The BMJ Public Health in  May published findings from an implementation research study in Koppal district, Karnataka, showing the impact of scaling up Kangaroo Mother Care (KMC) on neonatal mortality among babies with a birth weight below 2000 grams.  The study, conducted by KHPT in collaboration with the Government of Karnataka and St John’s Research Institute, Bengaluru, found a 90% reduction in neonatal mortality associated with a KMC intervention for babies with birth weights lesser than 2000 grams, when compared with babies not initiated on KMC.

KMC is a method of  providing skin-to-skin contact between a mother and her newborn, coupled with exclusive breastfeeding. It has been demonstrated to be effective in reducing the risk of mortality among preterm and low birth weight infants in clinical trials, but evidence of its impact in real-world settings is limited. The cohort study thus aimed to assess the impact of scaling up KMC across the 90 health facilities in Koppal district, which has relatively poorer health indicators when compared to the rest of the state.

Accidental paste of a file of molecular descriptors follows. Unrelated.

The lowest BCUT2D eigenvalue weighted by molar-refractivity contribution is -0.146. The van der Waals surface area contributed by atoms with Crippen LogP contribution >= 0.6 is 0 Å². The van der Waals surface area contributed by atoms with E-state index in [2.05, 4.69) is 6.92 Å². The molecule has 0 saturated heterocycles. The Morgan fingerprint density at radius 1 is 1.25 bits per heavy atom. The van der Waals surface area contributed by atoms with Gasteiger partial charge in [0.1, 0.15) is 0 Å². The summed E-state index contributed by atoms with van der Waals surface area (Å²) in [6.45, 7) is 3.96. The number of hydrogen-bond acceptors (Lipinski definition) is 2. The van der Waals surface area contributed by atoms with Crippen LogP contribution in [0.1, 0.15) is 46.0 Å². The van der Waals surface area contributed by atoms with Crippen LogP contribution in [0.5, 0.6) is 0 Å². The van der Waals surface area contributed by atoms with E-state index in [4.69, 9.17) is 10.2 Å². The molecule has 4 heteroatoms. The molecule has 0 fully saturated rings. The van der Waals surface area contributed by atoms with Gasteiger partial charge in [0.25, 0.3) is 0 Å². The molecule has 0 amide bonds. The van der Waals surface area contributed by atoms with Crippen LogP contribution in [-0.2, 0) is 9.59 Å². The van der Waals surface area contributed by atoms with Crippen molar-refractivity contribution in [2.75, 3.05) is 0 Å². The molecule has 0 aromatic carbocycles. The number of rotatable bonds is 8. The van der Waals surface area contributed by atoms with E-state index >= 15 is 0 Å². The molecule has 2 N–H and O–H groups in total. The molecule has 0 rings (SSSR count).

The study concludes that initiation and maintenance of KMC was associated with a substantial impact on improving neonatal survival, and that as a scalable and efficacious intervention, it has the potential to help India  meet the Sustainable Development Goal of reducing the neonatal mortality rate (NMR) to 12 or fewer deaths per 1000 live births by 2030.

The article may be accessed here.

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